When I got my first ‘real job’ in an early years setting in Ireland, I was appointed a preschool room leader and asked to begin in early September one year. I remember being very excited about my new role and having ideas for what games I could play with the children and imagining what we would talk about. Little did I know, my first day was also the first day of the ‘ECCE scheme’. I didn’t know that for 9 of the 11 children starting in my room, English would be a new language. Needless to say, I had to quickly reconsider my plans! I had to first look for ways in which I could get to know the children, help them to settle in, and make sure that their needs were met.
This is when my ‘Polishness’ became a valuable asset. It allowed me to talk to all the children of Polish heritage and their carers, in their home language. To some extent, I was also able to communicate with children of other Eastern European descent and their families, as our Slavic languages would hold certain similarities. The shared language and heritage helped build trust and develop relationships, so important when working with young children, especially if they represent non-majority backgrounds.
I soon became the translator between these families and the other staff members, but first of all, the advocate for the voices of the bilingual and multilingual children. I was lucky to be able to respond to their questions and offer them immediate support. I listened to their stories, jokes, ideas and daily news, and could pass them on to the others in the room, so they could become part of our daily curriculum. It was very rewarding to be able to give the children their say and help them to express themselves. On the other hand, it always made me think about the children who, due to the lack of common language, couldn’t communicate as easily in their preschool rooms. This was the case for a few children in my room, who did not use Polish nor English as their first language. I wondered how it would impact on their early experiences and developing identities.
I believe that it is beneficial to all children to have bilingual early years’ teachers and to use heritage languages in the setting. For bilingual and multilingual children, it promotes their identities and sense of belonging, helps them to practice and develop their home language(s) which, in turn, allows them to master English to a greater extent. For children who use the majority language only, being exposed to a bilingual learning promotes language awareness and appreciation of diversity.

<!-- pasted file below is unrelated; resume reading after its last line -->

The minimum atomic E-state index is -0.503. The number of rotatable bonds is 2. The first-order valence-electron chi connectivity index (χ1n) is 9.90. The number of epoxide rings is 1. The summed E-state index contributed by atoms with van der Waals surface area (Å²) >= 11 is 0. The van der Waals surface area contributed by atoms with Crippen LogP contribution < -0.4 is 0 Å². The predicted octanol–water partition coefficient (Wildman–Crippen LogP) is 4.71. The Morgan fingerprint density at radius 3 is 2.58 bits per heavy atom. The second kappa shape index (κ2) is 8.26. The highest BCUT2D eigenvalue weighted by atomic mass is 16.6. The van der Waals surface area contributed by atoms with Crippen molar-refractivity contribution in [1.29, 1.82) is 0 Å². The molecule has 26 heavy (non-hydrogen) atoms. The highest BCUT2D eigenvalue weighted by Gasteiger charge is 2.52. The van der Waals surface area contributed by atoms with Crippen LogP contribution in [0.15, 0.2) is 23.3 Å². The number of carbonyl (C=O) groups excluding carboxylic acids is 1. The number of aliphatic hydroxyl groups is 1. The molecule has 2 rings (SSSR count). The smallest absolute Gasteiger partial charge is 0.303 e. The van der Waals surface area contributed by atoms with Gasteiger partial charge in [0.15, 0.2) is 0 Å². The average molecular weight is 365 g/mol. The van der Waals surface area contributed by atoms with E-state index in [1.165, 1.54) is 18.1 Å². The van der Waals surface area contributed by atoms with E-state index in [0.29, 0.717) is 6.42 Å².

In practice however, it is most likely that we won’t know all languages spoken at home by the children we work with. So, what can we do to best support them? I think that we could start by trying not to focus too much about the perceived ‘language barrier’. Having best intentions at heart, we can sometimes overly concentrate on the child’s linguistic skills, and in particular, on how they can master English as quickly as possible. There is a risk that by doing so, we may unconsciously label the child as ‘the one with no English’ and see them predominantly through this single lens. As a result, we can miss other characteristics, traits, dispositions, likes and needs that make this particular child the individual they are. If, however, we embrace the strength-based approach, facilitate playful, hands-on learning experiences, based on the interests of the child, and provide a language-rich environment, the learning of English will happen naturally, as a matter of course.
David Whitebread (2015, p.6) summarises the key needs of all children stating that ‘if they are to thrive emotionally and intellectually, young children need to feel love and self-worth, they need to feel emotionally secure and they need to feel in control’. It is no different for the children who use English as an additional language. We first need to make sure that their universal needs are met – that they feel safe, appreciated, included, empowered and content. Only then we can focus on the language, which, however important, is only one part of their learning and identity.
P.S. For useful, accessible and practical strategies to support bilingual and multilingual children in our daily practice and especially during the settling-in period, it may be worth accessing the PEaCH guide for educators on how to support multilingual children in daycare and education, developed as part of an Erasmus+ project and funded by the European Commission.
Whitebread, D. (2015) ‘Introduction: young children learning and Early Years teaching’, in Whitebread, D and Coltman, P., eds., Teaching and Learning in the Early Years, London: Routledge, (1-21).
Alicja McCloskey is a lecturer in Early Childhood Education in Mary Immaculate College (MIC), Limerick. Alicja’s interests include cultural and linguistic diversity; the young child’s rights, voice and agency; power relationships between the child and adult and ethical considerations in research with young children.